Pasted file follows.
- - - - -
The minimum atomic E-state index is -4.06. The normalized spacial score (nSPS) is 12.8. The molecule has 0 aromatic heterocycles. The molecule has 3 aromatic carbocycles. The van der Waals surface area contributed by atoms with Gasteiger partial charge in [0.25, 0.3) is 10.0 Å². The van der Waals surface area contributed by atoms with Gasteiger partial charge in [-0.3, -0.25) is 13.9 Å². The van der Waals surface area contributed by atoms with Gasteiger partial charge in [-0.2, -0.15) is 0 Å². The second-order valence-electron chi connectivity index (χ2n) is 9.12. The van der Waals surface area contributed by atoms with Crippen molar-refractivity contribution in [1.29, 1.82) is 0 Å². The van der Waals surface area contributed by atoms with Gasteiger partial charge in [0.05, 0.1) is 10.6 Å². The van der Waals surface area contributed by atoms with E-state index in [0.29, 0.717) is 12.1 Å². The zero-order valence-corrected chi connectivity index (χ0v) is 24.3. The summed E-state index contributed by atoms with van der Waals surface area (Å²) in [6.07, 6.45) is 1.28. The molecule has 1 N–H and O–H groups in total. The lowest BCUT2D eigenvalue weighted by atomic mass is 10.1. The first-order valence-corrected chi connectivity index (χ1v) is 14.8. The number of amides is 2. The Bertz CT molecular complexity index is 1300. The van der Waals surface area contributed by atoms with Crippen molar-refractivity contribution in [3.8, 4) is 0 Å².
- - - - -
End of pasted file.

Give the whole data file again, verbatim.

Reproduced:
The minimum atomic E-state index is -4.06. The normalized spacial score (nSPS) is 12.8. The molecule has 0 aromatic heterocycles. The molecule has 3 aromatic carbocycles. The van der Waals surface area contributed by atoms with Gasteiger partial charge in [0.25, 0.3) is 10.0 Å². The van der Waals surface area contributed by atoms with Gasteiger partial charge in [-0.3, -0.25) is 13.9 Å². The van der Waals surface area contributed by atoms with Gasteiger partial charge in [-0.2, -0.15) is 0 Å². The second-order valence-electron chi connectivity index (χ2n) is 9.12. The van der Waals surface area contributed by atoms with Crippen molar-refractivity contribution in [1.29, 1.82) is 0 Å². The van der Waals surface area contributed by atoms with Gasteiger partial charge in [0.05, 0.1) is 10.6 Å². The van der Waals surface area contributed by atoms with E-state index in [0.29, 0.717) is 12.1 Å². The zero-order valence-corrected chi connectivity index (χ0v) is 24.3. The summed E-state index contributed by atoms with van der Waals surface area (Å²) in [6.07, 6.45) is 1.28. The molecule has 1 N–H and O–H groups in total. The lowest BCUT2D eigenvalue weighted by atomic mass is 10.1. The first-order valence-corrected chi connectivity index (χ1v) is 14.8. The number of amides is 2. The Bertz CT molecular complexity index is 1300. The van der Waals surface area contributed by atoms with Crippen molar-refractivity contribution in [3.8, 4) is 0 Å².